Almost a week ahead of the US presidential elections 3 November, Democratic candidate Joe Biden continues to lead polls against Republican rival and President Donald Trump. Biden enjoys an edge of nine percentage points (52 per cent to 43 per cent), according to The Washington Post. Biden is also more popular in key swing states: he is dominating the race with eight, nine, five and one points in Michigan, Wisconsin, Pennsylvania and Arizona and Florida respectively.
But he still has concerns about the final outcome of the elections. “I’m one of those folks, or competitors, it’s not over till the bell rings. And — I feel superstitious when I predict anything other than its gonna be a hard fight. We feel good about where we are. But, you know, I — I don’t underestimate how he plays,” Biden said.
Darren Davis, a Lilly presidential fellow at the University of Notre Dame, told Al-Ahram Weekly that he agrees with Biden’s statement. “We have seen many attempts in this election to suppress and intimidate voters. I think Biden was perhaps thinking about those efforts and their impact on the election,” Davis said.
Perhaps this can explain why Biden attempted during the last presidential debate to take advantage of one of Trump’s greatest weaknesses: healthcare. Biden introduced his so-called “Bidencare”, which includes a “public option”. The plan involves maintaining private insurance for Americans, reducing the cost of drugs and creating a “pre-existing condition plan”.
Biden’s plan, which he said will be worth $750 billion during the next decade, is a new version of the Obama administration’s Affordable Care Act, the future of which will be decided by the Supreme Court.
“Right now, the biggest domestic issue is our health. Right now, Covid. Covid, the way he’s handling Covid is just absolutely totally irresponsible. He’s telling people that we’ve turned the bend, in one of his recent rallies. Well, he’s gone — as my grandpop would say, he’s gone ‘round the bend. I mean, we are in real trouble,” Biden told CBS News’ 60 Minutes on Sunday.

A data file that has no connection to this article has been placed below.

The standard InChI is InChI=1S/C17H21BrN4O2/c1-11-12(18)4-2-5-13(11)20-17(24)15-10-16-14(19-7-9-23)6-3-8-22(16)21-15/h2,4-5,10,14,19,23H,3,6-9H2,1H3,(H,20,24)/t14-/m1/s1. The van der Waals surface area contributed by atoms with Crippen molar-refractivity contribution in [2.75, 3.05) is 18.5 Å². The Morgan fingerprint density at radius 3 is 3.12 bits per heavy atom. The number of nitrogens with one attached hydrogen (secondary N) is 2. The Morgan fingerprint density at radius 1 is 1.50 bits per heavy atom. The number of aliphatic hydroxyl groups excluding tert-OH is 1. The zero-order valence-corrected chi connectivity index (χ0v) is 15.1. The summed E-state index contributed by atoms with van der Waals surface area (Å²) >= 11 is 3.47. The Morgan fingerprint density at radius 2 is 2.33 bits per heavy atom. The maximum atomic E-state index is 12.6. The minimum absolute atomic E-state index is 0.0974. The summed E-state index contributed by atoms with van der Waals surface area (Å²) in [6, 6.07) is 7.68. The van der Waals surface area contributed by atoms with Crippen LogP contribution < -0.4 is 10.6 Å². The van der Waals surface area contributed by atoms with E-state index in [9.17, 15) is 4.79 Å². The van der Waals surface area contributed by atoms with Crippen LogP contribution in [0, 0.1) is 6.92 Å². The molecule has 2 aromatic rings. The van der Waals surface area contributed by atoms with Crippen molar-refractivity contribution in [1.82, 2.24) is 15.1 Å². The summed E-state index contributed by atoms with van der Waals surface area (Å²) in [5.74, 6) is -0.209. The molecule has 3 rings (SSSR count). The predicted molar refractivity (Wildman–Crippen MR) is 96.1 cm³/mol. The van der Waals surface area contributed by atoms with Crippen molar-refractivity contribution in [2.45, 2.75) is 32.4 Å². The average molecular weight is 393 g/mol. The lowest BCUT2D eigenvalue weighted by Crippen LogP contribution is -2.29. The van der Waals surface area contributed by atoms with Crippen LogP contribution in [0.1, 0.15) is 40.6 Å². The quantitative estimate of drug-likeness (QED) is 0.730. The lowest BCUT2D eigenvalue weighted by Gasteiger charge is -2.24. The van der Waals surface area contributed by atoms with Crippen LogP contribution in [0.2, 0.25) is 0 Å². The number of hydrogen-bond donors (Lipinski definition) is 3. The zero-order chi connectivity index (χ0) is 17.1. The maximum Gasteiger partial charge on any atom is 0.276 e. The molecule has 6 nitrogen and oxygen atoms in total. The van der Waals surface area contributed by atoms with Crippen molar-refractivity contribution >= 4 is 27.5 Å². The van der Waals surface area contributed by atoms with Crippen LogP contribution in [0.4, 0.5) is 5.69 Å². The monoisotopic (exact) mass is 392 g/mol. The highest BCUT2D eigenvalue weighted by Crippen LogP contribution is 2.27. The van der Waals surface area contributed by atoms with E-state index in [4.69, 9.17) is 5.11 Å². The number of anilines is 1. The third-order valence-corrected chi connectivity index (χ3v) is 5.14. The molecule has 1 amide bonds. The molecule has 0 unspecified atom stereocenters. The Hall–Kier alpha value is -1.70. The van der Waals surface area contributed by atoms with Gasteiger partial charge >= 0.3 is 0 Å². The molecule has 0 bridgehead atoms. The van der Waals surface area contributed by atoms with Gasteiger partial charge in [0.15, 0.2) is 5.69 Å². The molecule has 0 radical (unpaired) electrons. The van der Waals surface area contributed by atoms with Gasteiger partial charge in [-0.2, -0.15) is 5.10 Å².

Trump, who was hospitalised for 10 days after testing positive for Covid-19, has been severely criticised for his handling of the coronavirus pandemic and the economic crisis that followed. The economic shutdown pushed a 14.7 per cent increase in unemployment rates.
Arguably causing even more harm to Trump’s re-election campaign, White House Chief of Staff Mark Meadows admitted this week that “we’re not going to control the pandemic.” Instead, Meadows stated, “we are going to control the fact that we get vaccines, therapeutics and other mitigations.”
In the meantime, although his wife and himself tested negative for Covid-19, five people in Vice President Mike Pence’s closest circle caught the virus. Among them are chief of staff Marc Short, aide Zach Bauer and adviser Martsy Obst.
Pence is the leader of the White House Coronavirus Task Force.
Shana Kushner Gadarian, associate professor of political science at Syracuse University, argued the Republicans and Democrats have “very different levels of worry about Covid-19 and evaluate the government’s handling of the pandemic very differently, with Republicans being much less worried and more supportive of the president’s handling of the crisis”.
“Very little in the polling changed after Trump himself was diagnosed with Covid-19 and I don’t expect much to change at this point after Pence’s team was diagnosed. For Democrats, it just cements the idea that this White House is unable to handle the crisis, and for Republicans it will further the idea that this is a disease that is serious but not deadly,” Gadarian said.
But Gadarian expressed concern about Trump’s “delegitimising many of the core institutions of democracy”, including the electoral system itself. “He has made claims about voter fraud in mail-in ballots without evidence and has called for his supporters to go ‘poll watch’ which is potentially illegal and also dangerous. So, this is what Biden is talking about. It is likely that Trump will claim that the outcome of the election is biased against him in some way if he doesn’t win, and will challenge the outcome of the election through the courts,” she said.
Donald P Green, Burgess professor of political science at Columbia University, said Biden will very likely win the Electoral College vote. The challenge for Biden, Green added, lies in the fact that “some states only start counting mail-in ballots on election day itself”.
“Since the preponderance of mail-in ballots are cast by Democrats, this counting procedure means that Republicans will seem to have the lead in states like Pennsylvania on the night of 3 November, which potentially gives President Trump an opportunity to declare victory prematurely. That scenario, however, becomes irrelevant if Florida, which counts ballots ahead of time, is called for Biden. It is almost impossible for President Trump to win re-election without winning Florida,” he explained.
*A version of this article appears in print in the 29 October, 2020 edition of Al-Ahram Weekly